Antibodies for immunodetection and electrophoretic mobility shift assays (EMSAs)

The following polyclonal antibodies were used for immunodetection: α–p65-NF-κB (Santa Cruz Biotechnology, Santa Cruz, CA, sc-109), α–c-Rel (sc-070), α–RelB (sc-226), α–p50-NF-κB (Dr. N. Rice, NCI, Frederick, MD, Ab 1141), α–p52-NF-κB (Upstate Biotechnology, Lake Placid, NY, Ab 06-413), α–κBα (sc-371), α–IκBβ (sc-945), α–IκBε (Dr. N. Rice; Ab 891 & 1775), α–Bcl-3 (sc-185), α–Oct-1 (Dr. T. Wirth, Würzburg, Germany) and α–Oct-2 (sc-233). For supershift EMSAs, 2 different antibodies were used: α–p50-NF-κB (sc-114) and α–Oct-1 (sc-232).

Flow cytometry

Flow cytometry was used to assess the differentiation of monocyte precursors into dendritic cells or macrophages. Usually, 105 cells in 100 μl PBS/1% bovine serum albumin were incubated with 1 μg primary antibody for 30 minutes on ice, washed once, and then incubated with the fluorescein isothiocyanate (FITC)– or phosphatidylethanolamine (PE)–coupled secondary antibody under the same conditions. The antibodies used were CD1a (OKT6), α–HLA class II (L243 and 9.3F10, all American Type Culture Collection, Rockville, MD); CD14, CD25, CD64, CD86 (IT2.2) (all Pharmingen, Hamburg, Germany); CD68 (KP1, Dako, Glostrup, Denmark); CD83 (Immunotech, Hamburg, Germany); CD115 (3-4A4-E4, Calbiochem, Bad Soden, Germany); CD36 (mAb 89, Serotec/Camon, Wiesbaden, Germany); and FITC- or PE-conjugated α–mouse or α– rat Ig (Dianova, Hamburg, Germany). The stained cells were analyzed on a florescence-activated cell scan (Becton Dickinson, Heidelberg, Germany).

Preparation of protein extracts and immunoblotting

Nuclear and cytoplasmic protein extracts from all cells were prepared according to Schreiber et al33 with slight modifications as described.34 Protein concentrations were determined by a Bradford assay.35 For immunoblot assays, 6 to 10 μg of protein extract were separated on 8% or 10% sodium dodecyl sulfate–polyacrylamide gels and electrophoretically transferred to nitrocellulose membranes. Equal loading was confirmed by Ponceau S staining (Sigma, St. Louis, MO). The purity of the nuclear protein extracts was controlled by immunoblotting with the use of the p50-NF-κB-specific antibody also detecting the p105 precursor exclusively located in the cytoplasm. The cytoplasmic extracts were checked for contaminating nuclear proteins by immunoblotting with the use of the Oct-2-specific antibody. Oct-2 is found only in the nucleus.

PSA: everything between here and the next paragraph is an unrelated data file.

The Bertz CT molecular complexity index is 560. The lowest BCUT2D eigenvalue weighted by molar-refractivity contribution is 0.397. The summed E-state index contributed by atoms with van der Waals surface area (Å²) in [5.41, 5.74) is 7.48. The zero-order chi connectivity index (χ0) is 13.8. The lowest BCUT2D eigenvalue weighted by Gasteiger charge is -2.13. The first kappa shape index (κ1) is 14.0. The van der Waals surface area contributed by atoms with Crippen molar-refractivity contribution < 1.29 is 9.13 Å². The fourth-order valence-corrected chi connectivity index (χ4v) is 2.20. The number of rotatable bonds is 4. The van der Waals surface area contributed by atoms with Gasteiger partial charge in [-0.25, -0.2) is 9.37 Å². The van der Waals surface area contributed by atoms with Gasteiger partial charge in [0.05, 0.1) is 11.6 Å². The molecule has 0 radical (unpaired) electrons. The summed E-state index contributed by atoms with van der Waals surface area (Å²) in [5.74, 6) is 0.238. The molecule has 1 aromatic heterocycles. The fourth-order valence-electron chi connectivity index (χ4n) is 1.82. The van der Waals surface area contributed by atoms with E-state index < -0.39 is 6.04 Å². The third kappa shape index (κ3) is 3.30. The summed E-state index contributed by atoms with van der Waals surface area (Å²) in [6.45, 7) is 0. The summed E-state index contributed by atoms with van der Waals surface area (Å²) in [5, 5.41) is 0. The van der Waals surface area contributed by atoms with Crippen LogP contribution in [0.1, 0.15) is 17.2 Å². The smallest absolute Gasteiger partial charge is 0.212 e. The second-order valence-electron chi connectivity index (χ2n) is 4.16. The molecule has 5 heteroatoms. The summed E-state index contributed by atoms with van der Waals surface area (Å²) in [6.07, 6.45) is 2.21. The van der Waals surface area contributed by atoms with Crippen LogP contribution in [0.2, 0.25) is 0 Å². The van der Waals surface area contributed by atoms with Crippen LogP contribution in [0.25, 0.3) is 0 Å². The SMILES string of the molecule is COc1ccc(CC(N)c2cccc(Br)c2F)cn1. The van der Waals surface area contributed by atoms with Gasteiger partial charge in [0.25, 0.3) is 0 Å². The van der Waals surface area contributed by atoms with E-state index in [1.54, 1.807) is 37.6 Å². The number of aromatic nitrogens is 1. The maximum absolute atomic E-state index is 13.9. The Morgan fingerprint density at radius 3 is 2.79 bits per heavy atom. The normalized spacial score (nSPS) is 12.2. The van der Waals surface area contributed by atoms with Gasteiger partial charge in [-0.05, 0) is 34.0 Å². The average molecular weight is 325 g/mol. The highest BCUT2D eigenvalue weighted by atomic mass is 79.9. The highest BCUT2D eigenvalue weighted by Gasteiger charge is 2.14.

EMSAs and supershift EMSAs

For each EMSA, 2 to 4 μg nuclear protein extracts were incubated with 6000 cpm (equivalent to approximately 0.25 ng) of a32P-labeled oligonucleotide probe. The reaction mixtures contained 1 μg poly (dIdC) per 4 μg nuclear protein as nonspecific competitor. As a control for specificity of DNA binding, a 50 mol/L excess of an unlabeled κB-specific probe was added to nuclear proteins. The samples were incubated for 30 minutes on ice and fractionated on a nondenaturing 6% polyacrylamide gel at 200 V/15 cm. One μl of each of the Rel- and octamer-specific antibodies was added in supershift EMSA. The following oligonucleotide probes were used for EMSAs: Consensus NF-κB binding site derived from κB enhancer element of the IL-2 promoter ('TCEdA > C')36: 5′-GACCAAGAGGGATTTCACCCCTAAATC-3′. Consensus octamer site from the immunoglobulin heavy chain enhancer37: 5′-AGCAGAAATGCAAATTATACCCG-3′

Results

Differentiation of monocytes into dendritic cells and macrophages